Roger Reed

Document Type

Dissertation - Open Access

Award Date


Degree Name

Doctor of Philosophy (PhD)

Department / School

Rural Sociology

First Advisor

Robert T. Wagner


The main objectives of this study were: (1) to determine the extent to which persons who are fifty through sixty- nine years of age anticipate participating in educational activities; (2) to determine how the conditions under which educational activities are offered would effect [sic] the anticipated participation of the elderly, and (3) to ascertain what factors explain anticipated participation in educational activities of the elderly. The units of analysis were individuals who were at least fifty years of age but no more than seventy years of age on t heir last birthday and who had permanent residence within thirty-five miles of Dakota State College. A variety of socioeconomic, systemic, and attitudinal variables were us-ed to measure educational roles, continuity maintenance and anticipated participation in educational activities. In order to determine to what extent respondents anticipate taking educational offerings, the data were aggregated by summing the responses from a Likert scale pertaining to specific courses. It was found that fifteen percent of the respondents would definitely take a class in the future. To ascertain what courses were of most interest to the elderly the responses to each course were tabulated. It was found that seven courses were selected most frequently and the course selection reflected their social status as an older person. The conditions under which the respondent would take course offerings were examined by tabulating the responses to several statements regarding institutional conditions of offering a course on a college campus. Generally, the respondents were not looking for special course offerings, given in special places and under differing conditions than the usual college setting. To ascertain what specific factors explain anticipated participation in educational activities of the elderly, eighteen independent variables were placed in a multiple regression formula with the dependent variable. The results of this investigation found that those respondents who would most anticipated participating in course offerings were characterized by: (1) greater motivation to participate in educational activities; (2) greater participation in educational leisure time activities that are of a sporting nature; (3) greater perception of education as a life-long process; (4) greater organizational participation; (5) greater perception of education as desirable; (6) greater participation in educational leisure time activities; and (7) greater distance of residence from Dakota State College. Several general conclusions were made from the findings of the study: 1. A large market for educational offerings by Dakota State College to the elderly does not exist when compared to the traditional student population. 2. The elderly who are interested in taking courses are more likely to take courses that relate to their social stat us as pre- retired or retired person. 3. Five institutional conditions under which courses would be offered created some concern for the elderly. They are: (a) courses offered for a full semester, (b) courses offered in the Winter or (c) Summer, (d) the cost of the course and (e) courses offered on campus. 4. The academic division at Dakota State College best suited to deliver courses for the elderly is Health and Physical Education because this is the division where the elderly selected most of the courses they would take. 5. Elderly per sons who currently participate in informal educational and sporting activities will also tend to take courses. 6. The theoretical model using role theory and continuity theory was supported in that seven of the eighteen independent variables explained about sixty- five percent of the variation in the dependent variable.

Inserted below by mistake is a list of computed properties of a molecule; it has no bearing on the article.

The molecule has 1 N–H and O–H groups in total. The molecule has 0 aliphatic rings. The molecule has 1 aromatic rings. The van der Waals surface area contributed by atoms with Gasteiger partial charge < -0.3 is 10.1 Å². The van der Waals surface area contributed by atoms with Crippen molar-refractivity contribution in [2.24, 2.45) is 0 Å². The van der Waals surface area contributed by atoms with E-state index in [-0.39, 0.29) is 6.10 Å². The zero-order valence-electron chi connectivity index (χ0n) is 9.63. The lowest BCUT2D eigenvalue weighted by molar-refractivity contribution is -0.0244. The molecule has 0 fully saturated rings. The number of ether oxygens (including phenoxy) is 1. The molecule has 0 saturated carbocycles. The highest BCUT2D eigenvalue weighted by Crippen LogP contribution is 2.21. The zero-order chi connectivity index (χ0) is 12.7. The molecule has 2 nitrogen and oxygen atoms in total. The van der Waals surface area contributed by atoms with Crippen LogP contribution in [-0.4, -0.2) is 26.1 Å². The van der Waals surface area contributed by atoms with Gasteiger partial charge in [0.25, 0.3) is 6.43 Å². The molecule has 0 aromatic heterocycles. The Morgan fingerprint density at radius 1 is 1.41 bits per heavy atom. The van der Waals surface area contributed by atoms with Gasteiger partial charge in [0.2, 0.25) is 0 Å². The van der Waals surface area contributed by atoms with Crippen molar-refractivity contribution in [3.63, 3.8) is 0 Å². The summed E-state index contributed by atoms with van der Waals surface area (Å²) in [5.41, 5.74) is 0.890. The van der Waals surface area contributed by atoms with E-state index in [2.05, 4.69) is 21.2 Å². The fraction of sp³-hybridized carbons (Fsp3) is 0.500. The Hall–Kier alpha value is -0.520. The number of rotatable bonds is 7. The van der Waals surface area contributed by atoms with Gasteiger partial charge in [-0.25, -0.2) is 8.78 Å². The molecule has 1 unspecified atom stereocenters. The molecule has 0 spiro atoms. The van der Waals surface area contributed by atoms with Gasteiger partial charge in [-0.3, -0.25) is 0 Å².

Library of Congress Subject Headings

Dakota State University
Older people -- Education
Older people -- Education -- South Dakota




South Dakota State University